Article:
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Sugar

LOSING MONEY? THAT TAKES NEITHER PRACTICE NOR SKILL
19/07/2019

Receives weekly comments from the market







In all our comments over the last months, we have said we were pretty constructive about the sugar price trajectory on the foreign market, and that only one thing was getting to us and that could curb the long-awaited recovery – should there be the simultaneity of the real appreciation against the dollar and the drop in oil price on the foreign market. This combination would decrease the parity of ethanol against gas (cheaper in real) and make way for greater sugar production and, therefore, drive the price of the commodity down.

Actually, the real has appreciated against the American currency and oil has plummeted on the foreign market. And sugar has also melted – we have come to the lowest price since last May 23, when NY hit 11.42 cents per pound. Friday’s closing, with October/2019 at 11.59 cents per pound was 71 points (more than 15 dollars per ton) below the previous week’s closing. If sugar fell almost 6%, Brent, RBOB and WTI Gas dropped between 6-7% in the week.

Having said that, can we conclude that the drop in sugar was due to the synchronization of these two events? No, it doesn’t look like it. What changed the market mood, or at least delayed its recovery were the two recent deliveries in New York and London.

July has made the lack of activity on the physical market, represented by the huge sugar delivery both at the New York Exchange and the London Exchange, widely known. Nearly 800 thousand tons of white, from Thailand, and 2.1 million tons of raw sugar delivered in NY, primarily from Brazil and Thailand.  

There is a huge alligator’s mouth between the sugar and ethanol prices. This Friday, hydrous was being traded at R$2.0700 per liter plus tax, which is about R$1.6900 per liter at the mill tax-free. With the real trading at R$3.7480 and NY closing at 11.59 cents per pound, selling hydrous represents a premium of 260 points above sugar in NY for the mill.

Discrepancies occur in any market and they are opportunities to make money. Right now, the mills should maximize hydrous production, sell it on the spot market and buy out-of-the-money calls in sugar. In a NY market response, which will come (see below), they will make a lot of money. The fair sugar price today is 14 cents (equivalent hydrous price), so a 14-cent call for March is a good thing.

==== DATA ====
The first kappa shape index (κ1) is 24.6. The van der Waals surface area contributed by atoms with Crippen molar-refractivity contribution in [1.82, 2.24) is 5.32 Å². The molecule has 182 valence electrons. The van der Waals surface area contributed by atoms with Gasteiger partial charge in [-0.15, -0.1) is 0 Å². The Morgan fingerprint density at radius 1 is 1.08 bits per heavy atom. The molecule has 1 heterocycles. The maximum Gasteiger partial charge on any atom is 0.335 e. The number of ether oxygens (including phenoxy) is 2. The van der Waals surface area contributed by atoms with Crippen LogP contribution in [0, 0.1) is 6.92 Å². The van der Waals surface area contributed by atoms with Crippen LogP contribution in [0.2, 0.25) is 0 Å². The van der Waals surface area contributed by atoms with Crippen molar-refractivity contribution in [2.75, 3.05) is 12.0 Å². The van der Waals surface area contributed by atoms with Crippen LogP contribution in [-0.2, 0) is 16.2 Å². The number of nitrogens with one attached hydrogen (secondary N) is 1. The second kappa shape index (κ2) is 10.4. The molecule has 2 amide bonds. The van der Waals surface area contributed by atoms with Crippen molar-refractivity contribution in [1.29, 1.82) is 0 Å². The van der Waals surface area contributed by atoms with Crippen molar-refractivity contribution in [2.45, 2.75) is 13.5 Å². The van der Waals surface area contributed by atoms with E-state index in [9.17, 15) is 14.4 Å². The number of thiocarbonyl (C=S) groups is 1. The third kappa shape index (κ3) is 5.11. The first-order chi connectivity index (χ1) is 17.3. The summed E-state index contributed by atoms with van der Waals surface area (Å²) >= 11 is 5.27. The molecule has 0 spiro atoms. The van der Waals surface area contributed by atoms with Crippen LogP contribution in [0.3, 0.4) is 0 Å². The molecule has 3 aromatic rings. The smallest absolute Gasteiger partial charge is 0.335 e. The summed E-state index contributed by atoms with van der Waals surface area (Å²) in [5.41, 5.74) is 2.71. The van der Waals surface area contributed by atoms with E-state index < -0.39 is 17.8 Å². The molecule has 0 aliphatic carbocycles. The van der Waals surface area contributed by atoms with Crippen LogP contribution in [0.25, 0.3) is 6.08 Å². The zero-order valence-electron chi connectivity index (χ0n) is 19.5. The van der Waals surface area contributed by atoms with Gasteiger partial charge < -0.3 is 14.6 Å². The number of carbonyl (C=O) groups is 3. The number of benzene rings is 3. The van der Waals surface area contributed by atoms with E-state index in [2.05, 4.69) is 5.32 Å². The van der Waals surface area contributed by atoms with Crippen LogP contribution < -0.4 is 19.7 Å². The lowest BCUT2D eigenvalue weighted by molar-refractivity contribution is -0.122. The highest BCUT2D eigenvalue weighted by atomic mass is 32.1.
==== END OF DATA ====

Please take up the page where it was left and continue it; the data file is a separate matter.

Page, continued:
Making money, however, requires discipline, knowledge and a lot of work. Delegating these opportunities to OTC providers means sharing a great part of the cake and losing the low volatility the market has shown. For example, a São Paulo mill, some months ago in a report published in the newspapers, stated having built a protective structure against negative variation of ethanol price using the futures market and oil options. This tool is called cross-hedging, that is, the risk of an asset (ethanol) is neutralized by taking on a position in another asset (oil). Clearly, the risk traits of each one are different, but the correlation between the two assets assured that the position was made. In short, the company pocketed, according to people close to the operation, R$20 million. Making money is hard work, losing it is a whole lot easier. It takes neither practice nor skill.

The funds increased the short position by more than 27,000 lots. They must be, according to a Manhattan experienced broker, at 140,000 sold lots. The pressure has surely come from there, corroborated by the pusillanimity of the physical market. With bearish oil, it can be assumed that the funds might have bought oil protecting the position by arbitrating it with the sugar sale.

As said above, NY will eventually respond. Heard through the grapevine, market rumor has it that the frost damage was much more serious than it had been foreseen. There are people rushing to crush sugarcane before there is just fiber left over. Is that producer’s talk? I don’t think so – the information is coming out of several and trustworthy sources.

Staying short at 12 cents per pound seems to be worth it in the short term – this scribe will have to eat his words. However, I cannot believe, due to all these factors discussed at length over these months, that sugar will continue bearish at this level. Smaller ATR, sugarcane hit by the frost above what had been expected and pro-ethanol mix will stifle availability. When will this be seen by the market? This is the one million dollar question. I believe October will bring some news.

There are still 40 days to go before the 32nd Intensive Course on Futures, Options and Derivatives – Agricultural Commodities, which will take place on August 27 (Tuesday), 28 (Wednesday) and 29 (Thursday), 2019 in São Paulo, SP at the Hotel Wall Street near Paulista. Fifty per cent of the spots have already been filled. More than 1,000 professionals on the commodities market have already attended what they think is the best course on agricultural derivatives in Brazil. Don’t leave it to the last minute. The next one will be only in 2020.

 

Have a nice weekend.

 

Arnaldo Luiz Corrêa

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Receives weekly comments from the market